Home Business Victoria’s Secret Thai contractors managed to get compensated

Victoria’s Secret Thai contractors managed to get compensated

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Thanks to the mobilization of trade unions and international organizations, 1,250 Thai textile workers were able to benefit from their severance pay. They received the equivalent of 7.3 million euros, or €5,800 per employee on average, in order to put an end to this dispute which had been going on for fifteen months. This is the largest severance settlement agreement obtained by laid-off employees in an emerging country.

In March 2021, Brilliant Alliance Thai, a company working in subcontracting for Western brands, based south of Bangkok, filed for bankruptcy and laid off all of its staff. But without paying the legal severance pay. The factory specialized in manufacturing lingerie and worked for well-known brands like Victoria’s Secret, Torrid and Lane Bryant.

Two to four years salary in allowances

This situation was a consequence of the Covid pandemic. At the start of the epidemic, clothing sales fell sharply around the world, to the point that the factory went bankrupt. Since then, the sacked workers have been protesting outside the government headquarters in Bangkok.

“The case of Brilliant has become emblematic because the factory worked for very well-known brands and the local unions were particularly active in organizing the mobilizationexplains Nayla Ajaltouni, coordinator of the Ethics on Labels collective. It was becoming difficult for Victoria’s Secret to turn a blind eye. As a result, the workers obtained the compensation due, which represents two to four years of salary, whereas usually, employees only obtain, at best, the equivalent of a few weeks. »

It is indeed the American lingerie brand that agreed to pay. She is the only one of Brilliant’s many contractors to have done so. This victory is also the result of the pressure exerted within the framework of an international campaign entitled “Pay Your Workers”.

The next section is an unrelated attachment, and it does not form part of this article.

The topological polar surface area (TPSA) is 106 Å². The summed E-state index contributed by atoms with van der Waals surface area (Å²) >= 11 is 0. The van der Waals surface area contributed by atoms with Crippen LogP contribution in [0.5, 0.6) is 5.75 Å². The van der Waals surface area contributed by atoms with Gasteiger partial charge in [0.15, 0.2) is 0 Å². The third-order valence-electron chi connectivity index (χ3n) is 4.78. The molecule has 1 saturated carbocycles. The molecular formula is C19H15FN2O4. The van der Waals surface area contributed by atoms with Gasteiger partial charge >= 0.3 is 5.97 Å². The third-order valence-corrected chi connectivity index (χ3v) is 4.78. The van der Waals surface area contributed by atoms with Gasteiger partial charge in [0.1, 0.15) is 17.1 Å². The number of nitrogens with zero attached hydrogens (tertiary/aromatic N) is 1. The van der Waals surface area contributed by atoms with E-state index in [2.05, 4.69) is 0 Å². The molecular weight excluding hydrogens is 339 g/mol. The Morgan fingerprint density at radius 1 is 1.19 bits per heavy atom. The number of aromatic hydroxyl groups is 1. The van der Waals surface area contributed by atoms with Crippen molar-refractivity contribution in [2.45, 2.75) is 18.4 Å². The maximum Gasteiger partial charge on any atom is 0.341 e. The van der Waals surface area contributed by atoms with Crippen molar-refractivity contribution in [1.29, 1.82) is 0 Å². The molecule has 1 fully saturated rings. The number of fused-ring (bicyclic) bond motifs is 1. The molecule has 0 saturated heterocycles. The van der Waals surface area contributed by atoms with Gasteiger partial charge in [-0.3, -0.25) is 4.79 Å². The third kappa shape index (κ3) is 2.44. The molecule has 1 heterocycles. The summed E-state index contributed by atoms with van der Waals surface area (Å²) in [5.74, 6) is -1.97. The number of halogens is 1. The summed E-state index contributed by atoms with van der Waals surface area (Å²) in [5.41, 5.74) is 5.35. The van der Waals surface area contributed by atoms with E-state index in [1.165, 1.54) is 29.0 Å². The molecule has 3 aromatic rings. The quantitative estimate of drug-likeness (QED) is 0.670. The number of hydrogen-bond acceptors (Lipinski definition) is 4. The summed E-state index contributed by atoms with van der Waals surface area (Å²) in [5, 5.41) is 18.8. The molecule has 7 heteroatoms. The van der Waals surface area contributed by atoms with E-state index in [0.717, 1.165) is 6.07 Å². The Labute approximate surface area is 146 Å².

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The Covid led to the dismissal of at least 160,000 employees

This campaign was launched by the American Worker Rights Consortium (WRC) and Ethics on the label in France. The aim was to draw attention to the plight of textile workers in emerging countries who were suddenly thrown out of work at the time of the pandemic.

A WRC report from April 2021 details how Covid has brought clothing trade to a standstill around the world, to the point that a large number of factories located in emerging countries have gone bankrupt or have carried out massive layoffs. The report estimates that at least 160,000 textile workers in 18 developing countries were left without work within months.

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“This reality, at the time, went completely unnoticed. However, in developed countries, major textile brands have benefited from state aid to overcomenotes Nayla Ajaltouni. The campaign therefore aimed to say that these major brands could not exonerate themselves from their responsibilities vis-à-vis their subcontractors. »

The tip of the iceberg

This speech ended up being heard by the Victoria’s Secret brand. But according to Worker Rights Consortium director Scott Nova, the case of the Brilliant factory in Thailand is just the “tip of the iceberg”. The amount of severance pay that was not paid during the pandemic to textile employees represents, according to him, the equivalent of 460 million euros.

He insists on the fact that these are, each time, legal indemnities, but that the employers have refused to pay or have said that they are not able to do so. And in this case, it is the responsibility of the principals to replace the defaulting factory owners, judges the leader of the WRC, because the brands cannot ask the subcontractors to assume alone the economic hazards of the sector.

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